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Why have a murder?

March 11, 2010

P.D. James, the author of the dystopian novel The Children of Men, first published in 1992, is also well known in her native England for a series of detective novels. Beginning with Cover Her Face, published in 1962, this series follows the casework of Adam Dalgliesh, a New Scotland Yard investigator. For her characters and settings, James draws on her experience working for the Home Office, the U.K.’s federal security sector.

James c. Random House

Though James’s work has been compared to the popular crime fiction of Agatha Christie, many critics have been quick to note some key differences. It is often argued that James’s later novels have a moral complexity, a stylistic beauty and a richness of setting that are unusual in the genre. [James] creates a thickly-realized social world” said literary critic Ralph C. Wood in an interview with Ken Myers. “Thus you feel like you’re entering a nineteenth century novel by Dickens or George Eliot or, above all, Jane Austen.”

James’s service in the Home Office gives an indication of why she chose to focus her writing talents on crime fiction, a genre that most literary scholars consider to be minor. In an interview with Ken Myers, James talks about her decision to center the action of her novels on murders:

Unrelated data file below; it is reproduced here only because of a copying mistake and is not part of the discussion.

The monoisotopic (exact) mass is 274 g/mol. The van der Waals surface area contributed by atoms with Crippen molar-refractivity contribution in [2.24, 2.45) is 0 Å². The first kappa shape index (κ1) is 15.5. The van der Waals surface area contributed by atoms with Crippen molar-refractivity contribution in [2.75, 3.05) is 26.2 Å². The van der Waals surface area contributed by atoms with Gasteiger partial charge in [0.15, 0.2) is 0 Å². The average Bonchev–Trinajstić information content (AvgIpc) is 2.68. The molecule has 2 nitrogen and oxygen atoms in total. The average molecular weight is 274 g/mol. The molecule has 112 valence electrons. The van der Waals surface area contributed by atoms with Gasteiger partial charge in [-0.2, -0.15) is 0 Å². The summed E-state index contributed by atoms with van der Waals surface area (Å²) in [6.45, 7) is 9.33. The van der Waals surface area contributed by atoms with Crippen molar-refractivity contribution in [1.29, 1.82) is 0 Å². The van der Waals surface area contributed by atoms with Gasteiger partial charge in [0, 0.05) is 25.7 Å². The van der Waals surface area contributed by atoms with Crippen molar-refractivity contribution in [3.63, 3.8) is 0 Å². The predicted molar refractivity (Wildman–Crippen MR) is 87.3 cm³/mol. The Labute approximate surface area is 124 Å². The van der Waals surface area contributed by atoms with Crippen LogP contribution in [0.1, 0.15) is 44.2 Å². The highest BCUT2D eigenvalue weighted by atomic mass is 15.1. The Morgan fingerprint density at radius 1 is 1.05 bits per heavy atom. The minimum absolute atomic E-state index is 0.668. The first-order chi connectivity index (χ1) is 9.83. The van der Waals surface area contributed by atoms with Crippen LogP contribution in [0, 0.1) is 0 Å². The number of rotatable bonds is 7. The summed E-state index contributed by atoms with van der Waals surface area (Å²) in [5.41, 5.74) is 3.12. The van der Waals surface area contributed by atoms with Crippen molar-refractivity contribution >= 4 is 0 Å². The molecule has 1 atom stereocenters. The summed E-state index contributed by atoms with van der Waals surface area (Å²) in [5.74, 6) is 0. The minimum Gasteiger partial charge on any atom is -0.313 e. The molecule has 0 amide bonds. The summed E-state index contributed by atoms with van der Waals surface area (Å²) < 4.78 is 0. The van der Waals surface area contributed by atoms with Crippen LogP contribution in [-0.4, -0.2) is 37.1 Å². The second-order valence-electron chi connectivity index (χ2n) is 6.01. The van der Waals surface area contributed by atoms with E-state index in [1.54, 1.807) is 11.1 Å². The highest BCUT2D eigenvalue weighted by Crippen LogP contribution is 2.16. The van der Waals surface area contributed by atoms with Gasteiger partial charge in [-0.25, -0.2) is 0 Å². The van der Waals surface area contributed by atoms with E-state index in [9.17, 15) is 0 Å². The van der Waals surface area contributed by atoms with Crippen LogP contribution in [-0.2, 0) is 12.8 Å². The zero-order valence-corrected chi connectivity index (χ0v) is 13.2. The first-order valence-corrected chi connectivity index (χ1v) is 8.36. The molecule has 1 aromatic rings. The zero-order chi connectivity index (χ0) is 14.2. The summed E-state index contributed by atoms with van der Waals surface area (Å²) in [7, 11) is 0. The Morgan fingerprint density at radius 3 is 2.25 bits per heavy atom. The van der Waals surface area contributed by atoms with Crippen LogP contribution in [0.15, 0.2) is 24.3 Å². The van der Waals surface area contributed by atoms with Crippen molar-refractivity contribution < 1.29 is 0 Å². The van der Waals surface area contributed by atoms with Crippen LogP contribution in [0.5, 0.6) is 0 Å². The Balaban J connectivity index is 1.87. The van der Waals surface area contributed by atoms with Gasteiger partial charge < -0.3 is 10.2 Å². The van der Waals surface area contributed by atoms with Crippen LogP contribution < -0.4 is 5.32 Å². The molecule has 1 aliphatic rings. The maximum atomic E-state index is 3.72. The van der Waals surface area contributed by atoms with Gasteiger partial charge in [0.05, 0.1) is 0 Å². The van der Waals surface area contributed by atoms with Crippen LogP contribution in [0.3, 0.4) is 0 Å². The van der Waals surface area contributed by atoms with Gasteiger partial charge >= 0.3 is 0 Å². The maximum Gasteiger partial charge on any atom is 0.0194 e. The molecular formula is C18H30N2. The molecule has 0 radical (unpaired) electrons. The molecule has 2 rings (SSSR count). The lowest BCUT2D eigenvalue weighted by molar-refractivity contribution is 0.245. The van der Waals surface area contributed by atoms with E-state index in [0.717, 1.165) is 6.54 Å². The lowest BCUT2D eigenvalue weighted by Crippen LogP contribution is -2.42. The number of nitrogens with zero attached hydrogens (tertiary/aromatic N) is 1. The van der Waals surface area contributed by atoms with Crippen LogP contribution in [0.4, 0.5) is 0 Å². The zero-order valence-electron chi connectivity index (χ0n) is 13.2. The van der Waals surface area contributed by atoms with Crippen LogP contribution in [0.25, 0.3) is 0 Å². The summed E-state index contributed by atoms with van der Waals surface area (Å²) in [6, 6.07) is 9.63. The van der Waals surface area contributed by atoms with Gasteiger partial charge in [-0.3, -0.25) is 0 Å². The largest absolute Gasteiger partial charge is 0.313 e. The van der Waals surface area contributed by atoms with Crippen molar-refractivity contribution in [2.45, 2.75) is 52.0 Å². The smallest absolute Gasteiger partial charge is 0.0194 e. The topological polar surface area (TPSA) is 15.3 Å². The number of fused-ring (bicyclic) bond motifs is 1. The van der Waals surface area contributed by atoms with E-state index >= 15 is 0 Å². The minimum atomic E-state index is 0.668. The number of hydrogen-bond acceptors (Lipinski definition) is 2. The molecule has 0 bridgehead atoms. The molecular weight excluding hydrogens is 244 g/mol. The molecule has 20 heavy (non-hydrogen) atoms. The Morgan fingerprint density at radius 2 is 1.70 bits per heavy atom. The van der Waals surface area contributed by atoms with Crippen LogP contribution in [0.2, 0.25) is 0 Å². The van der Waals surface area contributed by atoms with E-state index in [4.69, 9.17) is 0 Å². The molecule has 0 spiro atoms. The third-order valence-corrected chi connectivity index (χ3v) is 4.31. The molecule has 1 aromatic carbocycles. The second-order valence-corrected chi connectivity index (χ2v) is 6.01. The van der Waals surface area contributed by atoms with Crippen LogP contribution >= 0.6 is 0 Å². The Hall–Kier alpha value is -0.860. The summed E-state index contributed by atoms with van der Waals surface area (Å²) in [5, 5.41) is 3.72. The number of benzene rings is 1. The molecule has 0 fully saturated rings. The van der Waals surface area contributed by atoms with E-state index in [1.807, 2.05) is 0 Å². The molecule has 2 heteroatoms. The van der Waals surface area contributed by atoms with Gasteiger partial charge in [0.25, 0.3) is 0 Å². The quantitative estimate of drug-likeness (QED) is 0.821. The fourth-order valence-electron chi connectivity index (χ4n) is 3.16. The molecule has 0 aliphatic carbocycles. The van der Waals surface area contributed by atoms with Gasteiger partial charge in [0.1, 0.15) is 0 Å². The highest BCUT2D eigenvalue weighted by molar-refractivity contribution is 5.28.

“People often say, ‘Why have a murder? Why can’t you have some other crime?’ But I suppose murder packs such a terrific emotional punch. It is unique. It is the one crime for which we can never make reparation. And I think a book that is centered on just a burglary, or a theft, although it could be interesting in its own right, really wouldn’t satisfy people who enjoy murder mysteries. And I think they enjoy them for other psychological reasons, too. It’s a very reassuring fiction. It is reassuring to begin with– this underlying assumption that human life is sacred. And that even if a life is not well lived, or if someone is unpleasant or wicked, and his death would be highly convenient to many people, nevertheless, human beings have no right to take human life. And if they do, all the resources of the police and the state will be brought to bear to try and solve this crime. Now in an age where there’s a great deal of violence, and often it’s casual violence, and irrational violence, this is a very comforting belief.”

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